This post is part of Cover Design Week. To see other posts click the CDW tag below.
In an earlier post I talked about how the value of hiring a cover designer is directly related to the potential time savings. For me the prospect of hiring a cover designer will save me time in a variety of ways, including some that are unconventional, or at least idiosyncratic.
I have a fair amount of technical knowledge. I’m reasonably comfortable with computers, and if I don’t have specific familiarity with a given application I can usually get it to do what I need in fairly short order. In putting together the e-book cover for my short story collection, The Year of the Elm (TYOTE), I used an open-source application called GIMP, which is a free and fairly powerful image editor.
GIMP is not, however, easy to embrace. Even armed with a helpful book about the program I found myself bashing my head on my desk when trying to do simple things, including changing ColorA to ColorB. Like many graphics programs, GIMP uses a dizzying mix of image-editing terminology and application-specific geek terminology to describe various functions and aspects of the interface. If you don’t know which term means what, doing even simple things can become a nightmare.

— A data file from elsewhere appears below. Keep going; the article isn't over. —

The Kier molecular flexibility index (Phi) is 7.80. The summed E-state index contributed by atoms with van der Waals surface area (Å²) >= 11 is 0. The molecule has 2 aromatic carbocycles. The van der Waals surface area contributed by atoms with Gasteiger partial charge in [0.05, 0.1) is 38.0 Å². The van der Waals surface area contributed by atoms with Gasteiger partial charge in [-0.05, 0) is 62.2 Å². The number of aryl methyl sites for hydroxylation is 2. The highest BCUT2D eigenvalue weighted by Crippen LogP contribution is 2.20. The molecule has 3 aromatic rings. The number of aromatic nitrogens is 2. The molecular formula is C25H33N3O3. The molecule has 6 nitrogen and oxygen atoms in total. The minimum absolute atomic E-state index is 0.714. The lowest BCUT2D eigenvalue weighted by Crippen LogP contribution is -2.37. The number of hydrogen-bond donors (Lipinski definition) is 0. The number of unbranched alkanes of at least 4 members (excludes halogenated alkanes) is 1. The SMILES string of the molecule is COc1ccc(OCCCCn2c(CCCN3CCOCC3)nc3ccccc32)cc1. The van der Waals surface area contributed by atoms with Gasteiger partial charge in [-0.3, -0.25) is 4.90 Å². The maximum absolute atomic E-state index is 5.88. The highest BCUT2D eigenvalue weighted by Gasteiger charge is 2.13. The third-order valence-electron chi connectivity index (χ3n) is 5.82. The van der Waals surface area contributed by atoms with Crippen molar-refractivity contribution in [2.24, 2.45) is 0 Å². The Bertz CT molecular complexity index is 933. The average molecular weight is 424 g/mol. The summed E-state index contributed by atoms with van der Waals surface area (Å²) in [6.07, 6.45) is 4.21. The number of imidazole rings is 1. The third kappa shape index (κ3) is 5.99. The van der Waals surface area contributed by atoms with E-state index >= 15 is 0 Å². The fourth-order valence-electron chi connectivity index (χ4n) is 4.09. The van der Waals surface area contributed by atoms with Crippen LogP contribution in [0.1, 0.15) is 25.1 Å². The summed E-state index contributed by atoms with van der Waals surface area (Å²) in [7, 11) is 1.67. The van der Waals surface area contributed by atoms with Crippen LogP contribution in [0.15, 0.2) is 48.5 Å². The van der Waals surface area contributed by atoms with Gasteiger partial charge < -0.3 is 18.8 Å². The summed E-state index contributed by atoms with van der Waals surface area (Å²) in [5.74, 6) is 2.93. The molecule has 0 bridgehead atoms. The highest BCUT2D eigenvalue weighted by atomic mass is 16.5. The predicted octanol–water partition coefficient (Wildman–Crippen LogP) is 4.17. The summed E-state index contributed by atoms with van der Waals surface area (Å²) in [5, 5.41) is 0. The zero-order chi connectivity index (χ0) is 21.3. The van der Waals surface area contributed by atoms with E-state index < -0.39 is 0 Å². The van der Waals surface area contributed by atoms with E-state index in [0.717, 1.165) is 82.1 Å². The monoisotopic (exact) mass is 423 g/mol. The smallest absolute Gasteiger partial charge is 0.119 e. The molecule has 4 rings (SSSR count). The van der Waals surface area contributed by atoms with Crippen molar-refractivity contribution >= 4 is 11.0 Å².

On the art/design side of the cover-design equation, I’m not an artist, but I have a fairly good eye, and I understand basic composition. Whatever you may think of the current TYOTE cover design, it’s pretty much what I was aiming for from concept to execution. Not only do I ‘know it when I see it’ (some people don’t), but I am also able to imagine what I want in advance or work toward it in the image-editing process. I may need to try a few things and discard them, but over time I’ll be able to focus my efforts and reach an acceptable result. What I cannot do is draw very well, but as image libraries continue to grow in size that skill is becoming less and less critical. [ Read more ]